Business owners in the region are celebrating after the WA Government relaxed some of its liquor laws and removed bureaucratic red tape.
From August 18, new liquor licensing laws will come into effect making changes to WAs hospitality industry.
The changes will allow patrons of small bars and taverns to take home their partially drunken bottles of wine, which currently only applied to restaurant goers.
People with existing licences who want to cater at pop-up bars or short term events will have an easier time through an improved streamlined licensing process.
Restaurants which cater for 120 people or less will be able to serve alcohol without a meal provided they opt in during the application process.
Existing restaurants which want to opt in will still require a permit. however a Department of Racing, Gaming and Liquor director said this could be issued without a fee and would be made as simple and accessible as possible.
“The department will be inviting to all holders of a restaurant licence that dont currently have this permit to apply for one shortly,” the director said.
Spirit producers will be able to trade in the same manner as wine and beer producers – authorising the sale of liquor for consumption on and off licenses premises.
Clubs in WA will be allowed to accept tourists and visitors, but fees will apply to visitors.
Discretion will be given to the licensing authority to consider low-risk applications without having regard to the public interest assessment requirements.
Ongoing extended trading permits will be valid for up to 10 years (increased from five years) cutting burden and costs to business owners.
Cape Cellars owner Rob Zahtila said the changes to extended trading hours was great news and would save him a lot of paperwork to trade on Sundays.
“It saves stress, this is great news and a nice bit of cutting the red tape,” he said.
Vasse MLA Libby Mettam said she welcomed these liquor reforms and any measure which lessened the regulatory burden for the benefit of the tourism industry and small business.
Ms Mettam said she raised concerns during debate about the legislation underlining the importance of ensuring pop-up bars was not to the detriment of permanent venues which have high levels of compliance to strict guidelines.
“It is pleasing to see that this has eventuated. Like Uber and Airbnb, pop-up bars provide choice and competition but as long as it is within a fair and comparable trading environment,” she said.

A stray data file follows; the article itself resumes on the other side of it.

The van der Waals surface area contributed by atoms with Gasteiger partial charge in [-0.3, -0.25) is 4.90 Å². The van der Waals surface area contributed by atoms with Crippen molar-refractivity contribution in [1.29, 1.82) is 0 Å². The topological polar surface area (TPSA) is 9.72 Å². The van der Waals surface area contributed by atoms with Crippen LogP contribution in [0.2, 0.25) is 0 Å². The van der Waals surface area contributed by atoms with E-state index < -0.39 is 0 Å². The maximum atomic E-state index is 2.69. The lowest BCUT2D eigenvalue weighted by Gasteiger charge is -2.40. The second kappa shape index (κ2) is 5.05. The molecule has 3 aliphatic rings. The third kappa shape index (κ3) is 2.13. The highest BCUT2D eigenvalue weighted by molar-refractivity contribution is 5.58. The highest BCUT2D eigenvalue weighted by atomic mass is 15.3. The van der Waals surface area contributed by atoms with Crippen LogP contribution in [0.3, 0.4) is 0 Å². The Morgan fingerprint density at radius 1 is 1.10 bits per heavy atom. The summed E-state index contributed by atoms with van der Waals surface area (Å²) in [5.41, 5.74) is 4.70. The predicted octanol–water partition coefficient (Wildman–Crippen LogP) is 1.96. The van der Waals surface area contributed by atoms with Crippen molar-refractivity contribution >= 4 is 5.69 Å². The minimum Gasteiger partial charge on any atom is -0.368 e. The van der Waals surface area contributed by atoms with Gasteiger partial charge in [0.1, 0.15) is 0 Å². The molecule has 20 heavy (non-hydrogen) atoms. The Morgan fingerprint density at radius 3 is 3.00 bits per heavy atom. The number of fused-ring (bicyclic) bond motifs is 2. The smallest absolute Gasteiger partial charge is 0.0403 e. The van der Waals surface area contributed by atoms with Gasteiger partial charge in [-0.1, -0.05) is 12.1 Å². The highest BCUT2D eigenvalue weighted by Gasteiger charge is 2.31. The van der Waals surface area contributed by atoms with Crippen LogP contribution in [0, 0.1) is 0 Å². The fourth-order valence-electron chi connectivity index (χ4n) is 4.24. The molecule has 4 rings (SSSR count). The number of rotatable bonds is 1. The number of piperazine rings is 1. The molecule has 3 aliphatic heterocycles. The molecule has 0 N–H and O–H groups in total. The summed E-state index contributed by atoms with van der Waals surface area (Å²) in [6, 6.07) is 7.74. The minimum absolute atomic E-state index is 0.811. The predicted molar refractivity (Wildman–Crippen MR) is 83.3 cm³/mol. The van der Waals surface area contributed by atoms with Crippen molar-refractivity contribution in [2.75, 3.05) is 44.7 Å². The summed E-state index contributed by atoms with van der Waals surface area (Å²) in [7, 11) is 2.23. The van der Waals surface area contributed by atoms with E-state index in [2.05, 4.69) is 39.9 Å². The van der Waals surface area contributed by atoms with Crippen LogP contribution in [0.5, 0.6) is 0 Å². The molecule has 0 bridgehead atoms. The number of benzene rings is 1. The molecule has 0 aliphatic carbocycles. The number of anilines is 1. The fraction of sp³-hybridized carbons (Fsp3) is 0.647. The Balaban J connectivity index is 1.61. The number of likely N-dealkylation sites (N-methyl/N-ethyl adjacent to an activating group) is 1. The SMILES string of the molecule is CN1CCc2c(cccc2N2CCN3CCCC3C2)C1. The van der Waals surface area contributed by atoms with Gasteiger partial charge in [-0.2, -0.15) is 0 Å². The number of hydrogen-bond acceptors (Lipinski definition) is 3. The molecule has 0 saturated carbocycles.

“This legislation will support local business and I look forward to seeing how this will translate in terms of increased jobs in hospitality and encouraging more visitors to the region.
Ms Mettam also said she was pleased there was some success by extending the renewal period for extended trading permits from five to 10 years, but would like the reforms to make it easier to obtain.
“Currently businesses have to go through an exhaustive and costly process to obtain an ETP and often small businesses simply cant afford to do it. They are also only granted for a maximum of five years,” she said.
“There needs to be less red tape so small businesses can compete with the likes of Woolworths and Coles – evening the playing field for liquor stores seeking Sunday trading in regional areas and making it easier for bars and hotels to get extended trading hours.”
Ms Mettam also welcomed greater powers for police to issue barring notices outside licensed premises but said the vicinity of where and how the notices could be issued needed further work.
Premier Mark McGowan said the new changes, which would come into effect this weekend, would strike the right balance between community health and safety while encouraging a more tourism-friendly hospitality culture.
“Tourism is a key economic driver for WA and plays a vital role in our plan to diversify the States economy and create new jobs,” he said.
Tourism and Racing and Gaming minister Paul Papalia said the changes were the most significant liquor reforms for WA in over a decade.
“A tremendous amount of work and consultation has gone into the development of this important legislation, and the result is a framework which all Western Australians can be proud of,” he said.
“It is time to modernise the hospitality and tourism industries, and these laws strike a good balance between the responsible consumption of liquor together with the tourism and employment benefits of a dynamic and prosperous hospitality industry.”